He asked the judge to also consider his mental health.
Darrell Brooks was charged with killing multiple people and injuring nearly 50 after plowing through a Christmas parade with his sport utility vehicle on November 21, but the mainstream media quickly lost interest. (Photo by Jim Vondruska/Getty Images) Photo by Jim Vondruska/Getty Images | Wisoncin DOJ
“Because of this, I’ve always had trouble getting a job cause (sic) they are always afraid to touch me. The concern is always my mental health and what I can and cant (sic) do. The fact that I’m a felon doesn’t help me either your honor.”
Brooks wrote to the judge that it was “never my intention” to be unable to support his son.
“Yes I’ve not been fortunate to have the best hand in life, but this is not my fault or anyone else’s. It’s life,” he said.
He added that he grew up in a broken home in which his father “chose [the] bottle over his children and couldn’t keep his hands off” Brooks’ mother.
“I’m more committed than ever to take care of my son,” he says. “I’m in his life, and he’s a bright, ambitious and wonderful kid.”
He asks Judge Pieper for the opportunity “to prove I can be the man my mother and GOD, and also myself, knows I can be.”
He then asks the judge to release him so he can help support his family.
“My family needs my help your honor, he writes. “If I can be released your honor and given just a few months, I know I can get the ball rolling in the right direction. I pray everyday (sic) that I can be released to help my family before things fall apart.”
Pieper did not respond to Fox News’ request for comment regarding the letter.
On Tuesday, the mother of his son told Fox News Digital that she and Brooks had dated for six months when she was a teenager. The woman, who asked that her name be withheld due to concerns about her safety, said she’s barely interacted with Brooks in the last two decades.
“He’s always been in and out of jail — he hasn’t been present,” she said. “I raised my son without him.”
Brooks has come and gone from her son’s life, making sporadic attempts to forge a relationship with him, she said. The teen, who last saw Brooks a few years ago, was gutted by the carnage allegedly wrought by his father, she said.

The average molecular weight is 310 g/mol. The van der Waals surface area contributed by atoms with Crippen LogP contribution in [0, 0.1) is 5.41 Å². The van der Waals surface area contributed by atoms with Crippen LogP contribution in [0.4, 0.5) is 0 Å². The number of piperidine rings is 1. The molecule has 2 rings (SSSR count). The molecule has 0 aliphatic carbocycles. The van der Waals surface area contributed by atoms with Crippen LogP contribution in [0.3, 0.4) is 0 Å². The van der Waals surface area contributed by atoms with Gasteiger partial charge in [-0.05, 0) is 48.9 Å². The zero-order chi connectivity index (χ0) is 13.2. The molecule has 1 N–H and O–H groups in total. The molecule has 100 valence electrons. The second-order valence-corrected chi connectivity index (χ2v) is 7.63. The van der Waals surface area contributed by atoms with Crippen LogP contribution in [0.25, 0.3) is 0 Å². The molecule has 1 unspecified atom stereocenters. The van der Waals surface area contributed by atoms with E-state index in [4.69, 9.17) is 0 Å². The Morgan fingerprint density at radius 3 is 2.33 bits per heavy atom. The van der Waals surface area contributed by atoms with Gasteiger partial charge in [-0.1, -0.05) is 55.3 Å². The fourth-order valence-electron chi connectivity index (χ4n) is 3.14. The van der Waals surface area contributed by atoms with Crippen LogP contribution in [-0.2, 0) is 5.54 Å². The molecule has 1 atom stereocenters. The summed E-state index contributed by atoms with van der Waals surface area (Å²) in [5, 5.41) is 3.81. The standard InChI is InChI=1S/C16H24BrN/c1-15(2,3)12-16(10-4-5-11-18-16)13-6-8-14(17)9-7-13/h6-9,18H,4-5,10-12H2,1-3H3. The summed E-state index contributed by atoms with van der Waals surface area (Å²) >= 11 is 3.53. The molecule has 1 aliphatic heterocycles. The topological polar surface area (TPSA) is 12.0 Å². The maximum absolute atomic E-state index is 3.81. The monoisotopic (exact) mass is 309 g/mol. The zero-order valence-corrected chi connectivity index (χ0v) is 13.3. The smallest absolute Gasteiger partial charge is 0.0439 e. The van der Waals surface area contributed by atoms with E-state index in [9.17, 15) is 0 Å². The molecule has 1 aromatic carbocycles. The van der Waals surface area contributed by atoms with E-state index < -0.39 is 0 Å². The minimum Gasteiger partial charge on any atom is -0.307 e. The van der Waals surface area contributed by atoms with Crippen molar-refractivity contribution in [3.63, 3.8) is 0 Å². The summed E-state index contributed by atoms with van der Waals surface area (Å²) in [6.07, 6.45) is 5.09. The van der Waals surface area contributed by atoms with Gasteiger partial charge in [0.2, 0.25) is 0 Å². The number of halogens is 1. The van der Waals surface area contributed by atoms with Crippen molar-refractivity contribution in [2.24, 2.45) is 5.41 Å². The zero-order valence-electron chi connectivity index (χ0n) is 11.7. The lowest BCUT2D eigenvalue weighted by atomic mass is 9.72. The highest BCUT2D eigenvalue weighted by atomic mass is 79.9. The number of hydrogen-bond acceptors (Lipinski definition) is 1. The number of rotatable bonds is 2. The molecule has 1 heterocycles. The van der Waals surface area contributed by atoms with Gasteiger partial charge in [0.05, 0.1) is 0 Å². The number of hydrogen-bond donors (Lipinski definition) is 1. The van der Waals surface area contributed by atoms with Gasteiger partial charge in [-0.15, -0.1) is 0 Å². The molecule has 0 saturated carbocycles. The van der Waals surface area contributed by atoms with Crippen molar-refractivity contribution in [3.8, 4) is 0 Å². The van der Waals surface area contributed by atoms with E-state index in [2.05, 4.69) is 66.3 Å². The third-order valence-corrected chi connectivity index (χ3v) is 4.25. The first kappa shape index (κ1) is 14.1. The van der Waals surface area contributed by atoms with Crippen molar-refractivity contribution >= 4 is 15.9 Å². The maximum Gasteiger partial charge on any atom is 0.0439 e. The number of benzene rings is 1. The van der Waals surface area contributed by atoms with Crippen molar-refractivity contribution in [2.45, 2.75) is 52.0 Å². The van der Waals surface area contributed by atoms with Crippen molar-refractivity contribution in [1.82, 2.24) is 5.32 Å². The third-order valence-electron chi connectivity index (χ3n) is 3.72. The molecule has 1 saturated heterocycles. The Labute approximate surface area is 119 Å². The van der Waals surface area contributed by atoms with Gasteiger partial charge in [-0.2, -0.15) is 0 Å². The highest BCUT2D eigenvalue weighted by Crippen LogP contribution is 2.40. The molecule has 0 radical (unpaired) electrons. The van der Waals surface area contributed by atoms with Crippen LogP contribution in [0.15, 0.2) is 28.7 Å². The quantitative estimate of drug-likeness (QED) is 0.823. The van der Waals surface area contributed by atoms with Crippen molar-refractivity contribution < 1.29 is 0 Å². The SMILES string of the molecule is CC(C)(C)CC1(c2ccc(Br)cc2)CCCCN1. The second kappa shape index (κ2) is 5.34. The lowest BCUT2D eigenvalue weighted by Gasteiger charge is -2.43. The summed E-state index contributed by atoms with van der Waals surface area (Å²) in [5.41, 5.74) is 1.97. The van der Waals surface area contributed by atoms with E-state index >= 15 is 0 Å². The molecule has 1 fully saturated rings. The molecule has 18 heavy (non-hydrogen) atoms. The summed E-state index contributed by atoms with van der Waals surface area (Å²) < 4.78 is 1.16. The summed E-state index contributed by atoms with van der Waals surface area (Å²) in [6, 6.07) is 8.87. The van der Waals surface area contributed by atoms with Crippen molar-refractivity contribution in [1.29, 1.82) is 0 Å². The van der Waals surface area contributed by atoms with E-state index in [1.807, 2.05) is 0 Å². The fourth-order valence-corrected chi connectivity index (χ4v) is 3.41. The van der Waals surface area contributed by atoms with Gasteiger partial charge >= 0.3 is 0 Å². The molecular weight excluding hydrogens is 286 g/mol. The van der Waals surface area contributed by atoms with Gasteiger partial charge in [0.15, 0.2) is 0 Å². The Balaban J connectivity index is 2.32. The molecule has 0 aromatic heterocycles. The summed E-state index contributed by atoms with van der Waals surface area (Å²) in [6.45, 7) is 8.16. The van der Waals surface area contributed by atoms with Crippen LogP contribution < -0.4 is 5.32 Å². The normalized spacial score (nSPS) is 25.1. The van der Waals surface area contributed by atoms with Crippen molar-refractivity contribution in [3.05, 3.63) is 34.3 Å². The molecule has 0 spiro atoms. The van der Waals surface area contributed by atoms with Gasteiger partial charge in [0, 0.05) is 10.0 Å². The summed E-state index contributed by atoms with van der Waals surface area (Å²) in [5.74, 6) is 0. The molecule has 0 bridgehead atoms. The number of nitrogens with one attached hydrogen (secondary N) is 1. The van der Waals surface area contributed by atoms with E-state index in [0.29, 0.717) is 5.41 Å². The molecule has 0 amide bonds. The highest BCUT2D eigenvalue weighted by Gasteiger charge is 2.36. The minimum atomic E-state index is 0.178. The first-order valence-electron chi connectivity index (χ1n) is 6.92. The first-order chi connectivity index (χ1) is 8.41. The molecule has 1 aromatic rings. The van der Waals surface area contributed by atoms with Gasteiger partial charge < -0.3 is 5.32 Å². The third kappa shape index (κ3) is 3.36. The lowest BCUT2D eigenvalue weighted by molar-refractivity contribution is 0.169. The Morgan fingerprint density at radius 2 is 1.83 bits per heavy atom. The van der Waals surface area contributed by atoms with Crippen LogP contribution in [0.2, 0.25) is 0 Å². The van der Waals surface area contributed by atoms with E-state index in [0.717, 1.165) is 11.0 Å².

Court papers regarding the paternity case were filed as recently as Nov. 18 – three days before the parade tragedy.
Brooks’ child support woes were also noted during his Nov. 23 court appearance related to the horror. During the appearance, Brooks cried and at times audibly sobbed as Court Commissioner Kevin Costello and District Attorney Susan Opper spoke, including when Opper announced that a sixth victim – the first child – had succumbed to his injuries.
The six victims range in age from 8 to 81 years old, and have been identified as Jackson Sparks, 8; Tamara Durand, 52; Jane Kulich, 52; LeAnna Owen, 71; Virginia Sorenson, 79; and Wilhelm, 81.
“I have not seen anything like this in my very long career,” Costello said at the time.
On Wednesday, Brooks’ family released a statement to local news station CBS 58 regarding the tragedy and Brooks’ mental health.
“We the family of Darrell Brooks want to give our condolence to the families of those who lives were so tragically taken and all of those who were injured as well as the community of Waukesha. We are deeply saddened and our hearts are torn to pieces over what happened on a day set aside for a community to come together and celebrate,” the statement reads. “Darrell has suffered from mental health issues since he was very young … Instead of offering help and resources to combat the problem a jail cell was given. Over and over again. When mental illness is not properly treated the person becomes sicker and sicker. It doesn’t go away once a person becomes an adult.
Brooks has been charged with six counts of first-degree intentional homicide and ordered held on $5 million cash bail. His current criminal attorneys declined to comment for this story, while a civil attorney listed in records could not immediately be reached.
Fox News’ Michael Ruiz contributed to this report.